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A predictive tool to optimise Firminy’s district heating network

The district heating network in Firminy (Loire) uses four different energy sources (cogeneration, biogas, biomass and natural gas), so there’s no room for guesswork in its management. To get the best out its performance, SDCF – the company that manages the network – uses the Blu.e digital platform.

“In our line of work, there’s no shortage of data available. The important thing, though, is knowing how to use it to boost performance.” Bernard Sayve is the technical manager of ENGIE Cofely’s heating networks and utility power plants in South-East France – and a past master in the art of juggling figures. The Firminy network’s figures are known: 13 kilometres, a total installed capacity of 57 MW, 156 substations, 59 GWh of hot water per year, or 6,000 housing-equivalents. The heat is supplied to the network by four different energy sources, which do not cost the same to operate and do not give the manager the same flexibility of operation. The heat produced by cogeneration is less expensive than that from biogas, while a gas boiler has less inertia than a biomass boiler.

 

Easier troubleshooting

To handle this complexity more effectively, SDCF uses the Blu.e digital platform. A hypervision room, connected to a network of sensors installed throughout the heating network, gives the operators live information about the sites’ energy performances. This constant monitoring makes it easier to spot problems as they occur and streamlines network maintenance.

“Through a central screen, our agents can easily keep an eye on all of the substations. If a warning light comes on for one of them, they know they have to go and inspect that particular substation.”

The supervisory team did special training to learn how to use the new tool on their own. In time, the field teams will even be able to suggest ways to make the platform better suited to their requirements.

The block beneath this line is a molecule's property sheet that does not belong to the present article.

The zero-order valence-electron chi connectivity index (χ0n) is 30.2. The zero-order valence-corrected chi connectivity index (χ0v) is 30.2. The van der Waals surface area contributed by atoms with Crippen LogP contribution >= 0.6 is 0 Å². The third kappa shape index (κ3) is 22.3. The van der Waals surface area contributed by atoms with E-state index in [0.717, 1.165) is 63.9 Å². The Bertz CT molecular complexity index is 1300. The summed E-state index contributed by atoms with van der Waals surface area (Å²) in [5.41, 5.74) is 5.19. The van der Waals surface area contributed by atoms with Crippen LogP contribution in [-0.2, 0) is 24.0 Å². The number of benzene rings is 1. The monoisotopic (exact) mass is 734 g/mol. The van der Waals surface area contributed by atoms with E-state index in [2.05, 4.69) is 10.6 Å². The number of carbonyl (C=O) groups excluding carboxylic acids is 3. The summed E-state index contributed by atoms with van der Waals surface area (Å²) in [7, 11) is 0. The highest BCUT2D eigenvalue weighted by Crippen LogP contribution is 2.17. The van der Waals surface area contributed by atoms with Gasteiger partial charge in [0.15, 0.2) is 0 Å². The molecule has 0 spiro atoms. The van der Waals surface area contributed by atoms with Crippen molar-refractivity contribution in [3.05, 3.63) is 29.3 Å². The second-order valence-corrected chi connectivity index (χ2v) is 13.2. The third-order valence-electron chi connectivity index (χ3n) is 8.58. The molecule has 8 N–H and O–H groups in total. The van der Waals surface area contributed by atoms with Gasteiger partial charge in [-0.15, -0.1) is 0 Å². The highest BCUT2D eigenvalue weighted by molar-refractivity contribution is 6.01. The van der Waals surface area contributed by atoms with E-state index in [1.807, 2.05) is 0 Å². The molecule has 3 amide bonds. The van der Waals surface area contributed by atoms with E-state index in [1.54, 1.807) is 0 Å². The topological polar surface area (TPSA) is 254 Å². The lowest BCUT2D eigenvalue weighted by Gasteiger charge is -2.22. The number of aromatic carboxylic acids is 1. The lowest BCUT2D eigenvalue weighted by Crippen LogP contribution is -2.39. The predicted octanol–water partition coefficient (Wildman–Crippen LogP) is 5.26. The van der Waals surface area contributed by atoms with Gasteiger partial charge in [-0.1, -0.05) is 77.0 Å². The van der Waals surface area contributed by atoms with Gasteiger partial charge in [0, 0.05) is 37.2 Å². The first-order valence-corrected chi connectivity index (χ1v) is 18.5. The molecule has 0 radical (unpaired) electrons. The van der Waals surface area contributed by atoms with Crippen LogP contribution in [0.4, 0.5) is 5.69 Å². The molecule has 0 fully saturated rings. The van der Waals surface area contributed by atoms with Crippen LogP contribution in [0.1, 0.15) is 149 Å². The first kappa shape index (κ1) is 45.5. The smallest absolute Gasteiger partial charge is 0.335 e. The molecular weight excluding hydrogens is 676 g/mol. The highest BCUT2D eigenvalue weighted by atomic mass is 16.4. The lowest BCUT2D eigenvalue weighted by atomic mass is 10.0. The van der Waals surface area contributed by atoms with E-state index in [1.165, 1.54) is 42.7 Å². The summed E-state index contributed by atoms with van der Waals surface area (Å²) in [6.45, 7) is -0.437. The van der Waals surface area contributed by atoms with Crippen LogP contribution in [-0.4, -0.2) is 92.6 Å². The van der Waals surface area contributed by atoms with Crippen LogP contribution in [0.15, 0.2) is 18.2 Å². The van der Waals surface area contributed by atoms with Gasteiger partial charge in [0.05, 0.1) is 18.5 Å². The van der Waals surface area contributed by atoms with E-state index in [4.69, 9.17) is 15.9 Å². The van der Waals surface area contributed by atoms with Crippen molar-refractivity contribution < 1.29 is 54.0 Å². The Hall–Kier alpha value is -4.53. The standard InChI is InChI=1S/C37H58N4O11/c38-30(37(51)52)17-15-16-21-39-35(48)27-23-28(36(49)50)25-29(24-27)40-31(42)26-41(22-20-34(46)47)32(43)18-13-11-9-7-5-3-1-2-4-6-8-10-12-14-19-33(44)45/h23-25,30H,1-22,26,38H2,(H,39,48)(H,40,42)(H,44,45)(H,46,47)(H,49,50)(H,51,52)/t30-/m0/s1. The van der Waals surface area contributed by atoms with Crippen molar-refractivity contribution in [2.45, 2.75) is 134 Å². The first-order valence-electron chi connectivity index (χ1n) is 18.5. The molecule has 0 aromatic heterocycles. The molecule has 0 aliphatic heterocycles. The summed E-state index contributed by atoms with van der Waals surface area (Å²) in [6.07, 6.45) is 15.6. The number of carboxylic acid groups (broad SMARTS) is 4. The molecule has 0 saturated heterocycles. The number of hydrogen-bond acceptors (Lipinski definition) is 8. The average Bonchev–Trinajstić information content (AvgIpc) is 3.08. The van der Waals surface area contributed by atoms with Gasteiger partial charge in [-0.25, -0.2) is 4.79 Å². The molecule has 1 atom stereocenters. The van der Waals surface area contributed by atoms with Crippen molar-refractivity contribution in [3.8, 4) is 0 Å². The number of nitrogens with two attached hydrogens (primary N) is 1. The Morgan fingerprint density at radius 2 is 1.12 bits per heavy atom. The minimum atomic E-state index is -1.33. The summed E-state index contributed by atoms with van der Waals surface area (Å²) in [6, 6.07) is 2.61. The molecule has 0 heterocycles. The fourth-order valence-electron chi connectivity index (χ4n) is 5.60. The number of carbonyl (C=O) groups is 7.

cartography under firminy stations

 

Choosing the right energy mix

Another benefit blu.e brings SDCF is decision support. Using the data collected by the sensors and weather forecasts, the solution calculates the optimum operating scenarios for the next seven days. In other words, blu.e predicts what can be saved on costs, energy and emissions by activating or shutting down one or more of the network’s energy sources. It never takes over from the manager, though.

“There’s always a human in control. It’s a decision tool, not an automation system. Over and above the figures, we also need to take other factors into account, such as the time it takes teams to shut down a plant.”

Pending data on the initial impact of the blu.e solution on the Firminy network’s energy performance at the end of the 2016-2017 heating season, SDCF has already set itself target savings to achieve: 5 % on the biogas plant and 5 % on the wood-fuelled boilers. Knowing how to juggle figures can pay off.

 

   |  The figures

59 GWh  of hot water per year

6,000  housing-equivalents

5 %  savings to achieve on the biogas plant and the wood-fuelled boilers

 

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